Virtual Choir Performances
Want to create your own virtual choir on a very small budget. Here’s how Kathleen Hansen and the San Diego Women’s Chorus did it including the technology needed, instructions for their singers, how to record, and editing tips.
Questions? Contact GALA’s 411 Advisor, Kathleen Hansen.
If you want a more detailed description of how to create a virtual choir check out DelRaeStudios.
There are many new apps and websites that do everything from automating the entire virtual choir process to helping make and collect recordings. An up-to-date list can be found here.
- Without a dedicated website with a built-in A/V recorder (a la Eric Whitacre's Virtual Choir), participants need to be able to play reference track on one device and listen (with headphones) on another device. Or playback and record on one computer using software programs such as Photobooth (Mac) or Camera (Windows). Ideally people will use a phone to record, but may need to get creative for playback - a computer, tablet, digital recorder, even an old cassette player for the Luddites.
- Performers should listen to the guide track with their headphones on, and record themselves with their audio/video camera in a way that you can only hear their voices alone.
- The easiest guide tracks have accompaniment (if applicable) softly, and the singer’s part alone. Consider using a video of the director conducting to help with releases, tempo changes, and moral support!
- There are people who are terrified to sing alone and record themselves. Allow them to lipsync to be a part of it.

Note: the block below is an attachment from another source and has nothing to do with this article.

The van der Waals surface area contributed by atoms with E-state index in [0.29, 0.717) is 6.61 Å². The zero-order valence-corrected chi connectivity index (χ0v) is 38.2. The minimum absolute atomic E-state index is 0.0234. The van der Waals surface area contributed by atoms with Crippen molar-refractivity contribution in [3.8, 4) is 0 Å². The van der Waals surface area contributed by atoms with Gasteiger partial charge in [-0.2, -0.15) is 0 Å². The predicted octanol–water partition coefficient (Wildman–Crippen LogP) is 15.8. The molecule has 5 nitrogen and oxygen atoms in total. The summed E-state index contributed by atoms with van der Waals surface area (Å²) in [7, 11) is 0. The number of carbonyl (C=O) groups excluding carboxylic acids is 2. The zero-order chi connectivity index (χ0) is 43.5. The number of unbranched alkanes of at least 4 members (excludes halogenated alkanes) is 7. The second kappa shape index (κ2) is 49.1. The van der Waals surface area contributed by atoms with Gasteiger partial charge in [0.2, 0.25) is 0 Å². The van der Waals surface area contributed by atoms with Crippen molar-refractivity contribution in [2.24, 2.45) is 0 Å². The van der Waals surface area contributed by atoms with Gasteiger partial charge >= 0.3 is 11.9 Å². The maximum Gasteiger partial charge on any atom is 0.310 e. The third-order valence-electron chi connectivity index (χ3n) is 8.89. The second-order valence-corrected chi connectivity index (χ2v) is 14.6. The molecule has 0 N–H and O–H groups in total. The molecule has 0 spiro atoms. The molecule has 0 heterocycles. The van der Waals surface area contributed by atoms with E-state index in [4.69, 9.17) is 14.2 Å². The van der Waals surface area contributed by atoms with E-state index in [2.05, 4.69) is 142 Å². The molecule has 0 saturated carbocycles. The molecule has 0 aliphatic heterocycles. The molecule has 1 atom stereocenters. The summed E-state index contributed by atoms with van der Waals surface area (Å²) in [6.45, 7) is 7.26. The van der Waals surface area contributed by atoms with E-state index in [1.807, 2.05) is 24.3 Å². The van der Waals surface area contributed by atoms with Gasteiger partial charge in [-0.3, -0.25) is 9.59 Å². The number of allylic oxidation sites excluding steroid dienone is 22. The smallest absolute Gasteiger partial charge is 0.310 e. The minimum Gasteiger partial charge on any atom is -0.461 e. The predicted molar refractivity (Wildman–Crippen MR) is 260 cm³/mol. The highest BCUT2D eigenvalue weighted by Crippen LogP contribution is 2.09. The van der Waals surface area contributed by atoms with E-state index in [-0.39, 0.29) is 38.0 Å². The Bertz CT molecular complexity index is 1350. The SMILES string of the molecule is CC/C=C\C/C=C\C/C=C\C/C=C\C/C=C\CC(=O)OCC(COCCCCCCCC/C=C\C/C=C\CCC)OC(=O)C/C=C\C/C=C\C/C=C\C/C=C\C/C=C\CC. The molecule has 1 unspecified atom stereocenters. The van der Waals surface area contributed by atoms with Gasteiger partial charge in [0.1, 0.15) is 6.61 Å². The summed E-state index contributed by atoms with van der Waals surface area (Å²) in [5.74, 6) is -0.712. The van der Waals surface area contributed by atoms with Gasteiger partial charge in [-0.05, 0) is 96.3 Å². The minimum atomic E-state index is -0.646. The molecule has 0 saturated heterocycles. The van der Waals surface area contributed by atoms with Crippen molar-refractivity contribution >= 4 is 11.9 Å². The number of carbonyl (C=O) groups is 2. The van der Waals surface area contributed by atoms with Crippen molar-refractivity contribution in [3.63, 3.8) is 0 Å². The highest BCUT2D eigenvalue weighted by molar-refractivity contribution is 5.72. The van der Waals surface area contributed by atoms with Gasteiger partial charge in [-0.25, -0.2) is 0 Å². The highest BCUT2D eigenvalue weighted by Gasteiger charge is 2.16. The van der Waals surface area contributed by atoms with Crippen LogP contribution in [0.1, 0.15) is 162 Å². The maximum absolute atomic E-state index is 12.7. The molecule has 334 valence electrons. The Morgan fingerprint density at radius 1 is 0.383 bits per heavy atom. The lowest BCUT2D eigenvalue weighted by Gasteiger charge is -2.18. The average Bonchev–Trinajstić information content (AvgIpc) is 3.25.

- Additional options include: have singers submit an audio recording (where it doesn’t matter what they look like and they can look at their music, AND a video recording of them only lip synching. This will take the pressure off some singers for a clean take, plus you won’t need to have headphones in the shot.
- For small ensembles, consider using an app like Acapella [sic] to relieve editing work (up to 12 tracks).
If you’ve never seen a virtual choir/chorus before, here is an example.
In order to participate, you need a smartphone PLUS a computer OR second phone/tablet, and earbuds/headphones to plug into the computer. You’ll see why when you see the instructions.
This video will be available publicly (YouTube and/or Facebook), so if you aren’t comfortable with that, do not participate. That said, we will not use names as they do in the sample video above. We would like anyone participating to send us your video by xxx date. We hope that 15 minutes of time making music with us will be a nice distraction from the world right now.
- Find a well-lit, quiet place. Turn off fans, heaters or air conditioners; find a room separate from children, pets, or other household noisemakers.
- Consider what you want your background to look like, ie: Stand in front of a blank light-colored wall, or curtain, etc.
- Consider what you want the unit look to be, ie: Wear section chorus shirt. If you do not have one, please wear a black top.
- Set up your cell phone camera on a tripod… Or propped up with books, music stand, whatever. You might need to be creative. Use the camera on the back, which means you will not be able to see yourself while recording so you’ll need to try it a couple of times.
- Take a couple of test videos so you know what to expect. Frame yourself about as far away as the three of us are in our videos.
- Play the guide track (audio or audio with conducting video) on your second device (a computer or other cell phone) while recording on your phone. You can record audio then video alone (preferred for cleanliness – lip synch the video) or at the same time (harder for singers to get a clean take).If you have singers lip synch the video, have them all do it with the guide track audible. It will help speed up the process of synching the videos.